Copyright and higher education share the common goals of the advancement of knowledge for the benefit of society. Colleges are both enthusiastic creators and voracious consumers of copyrighted material. Faculty create copyrighted material through their many publications, such as journal articles and textbooks. Students, too, create copyrighted materials through their research papers, artwork, and musical compositions. The symbiotic relationship of education and copyright is nurtured by the law, where the copyright statutes of the United States provide privileges to educational institutions and libraries for the use and distribution of copyrighted materials.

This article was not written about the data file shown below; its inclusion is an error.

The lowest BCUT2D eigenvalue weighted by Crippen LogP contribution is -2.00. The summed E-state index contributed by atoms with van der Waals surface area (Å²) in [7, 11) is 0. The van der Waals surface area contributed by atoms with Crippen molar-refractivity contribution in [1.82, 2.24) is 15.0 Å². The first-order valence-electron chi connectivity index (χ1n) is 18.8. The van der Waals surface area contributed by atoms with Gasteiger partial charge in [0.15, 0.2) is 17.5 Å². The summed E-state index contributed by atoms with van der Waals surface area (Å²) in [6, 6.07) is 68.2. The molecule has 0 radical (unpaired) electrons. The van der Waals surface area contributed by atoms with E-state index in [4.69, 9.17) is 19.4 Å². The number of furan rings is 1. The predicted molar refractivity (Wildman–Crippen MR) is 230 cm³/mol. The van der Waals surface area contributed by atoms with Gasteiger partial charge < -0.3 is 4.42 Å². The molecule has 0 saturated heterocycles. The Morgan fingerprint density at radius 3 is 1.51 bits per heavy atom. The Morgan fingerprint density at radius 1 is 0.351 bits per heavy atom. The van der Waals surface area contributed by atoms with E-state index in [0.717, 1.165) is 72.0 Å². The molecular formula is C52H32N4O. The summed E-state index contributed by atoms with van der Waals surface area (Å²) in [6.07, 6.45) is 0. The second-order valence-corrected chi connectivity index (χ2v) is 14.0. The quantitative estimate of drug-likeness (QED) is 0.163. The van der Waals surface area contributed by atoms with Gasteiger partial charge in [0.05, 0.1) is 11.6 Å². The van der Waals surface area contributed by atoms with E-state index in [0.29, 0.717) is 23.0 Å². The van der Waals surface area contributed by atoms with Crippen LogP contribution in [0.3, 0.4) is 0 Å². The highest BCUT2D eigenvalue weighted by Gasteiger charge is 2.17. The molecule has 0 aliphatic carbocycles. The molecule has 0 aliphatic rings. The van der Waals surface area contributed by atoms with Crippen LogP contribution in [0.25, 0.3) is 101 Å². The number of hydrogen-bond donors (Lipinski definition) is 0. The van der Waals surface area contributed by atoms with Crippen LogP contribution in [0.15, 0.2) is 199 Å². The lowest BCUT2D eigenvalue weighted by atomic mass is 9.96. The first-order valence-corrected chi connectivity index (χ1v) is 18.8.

Despite copyright's long history and pervasive influence, it is rarely an area of firm answers and clear lines. With the continuing transition to, and expansion of, digital resources, new questions continually arise regarding the appropriate and allowable use of copyrighted material in both print and digital forms. Copyright is dynamic and its jurisprudence continues to evolve. Even now, the United States Congress is currently considering what may be significant changes to the copyright law, including the treatment of digital material and the fair use doctrine.

This web site is intended to answer some of the questions and concerns surrounding the use of copyrighted material by faculty, staff, and students at Fort Lewis College. It is not intended to serve as legal advice, and should not be taken as such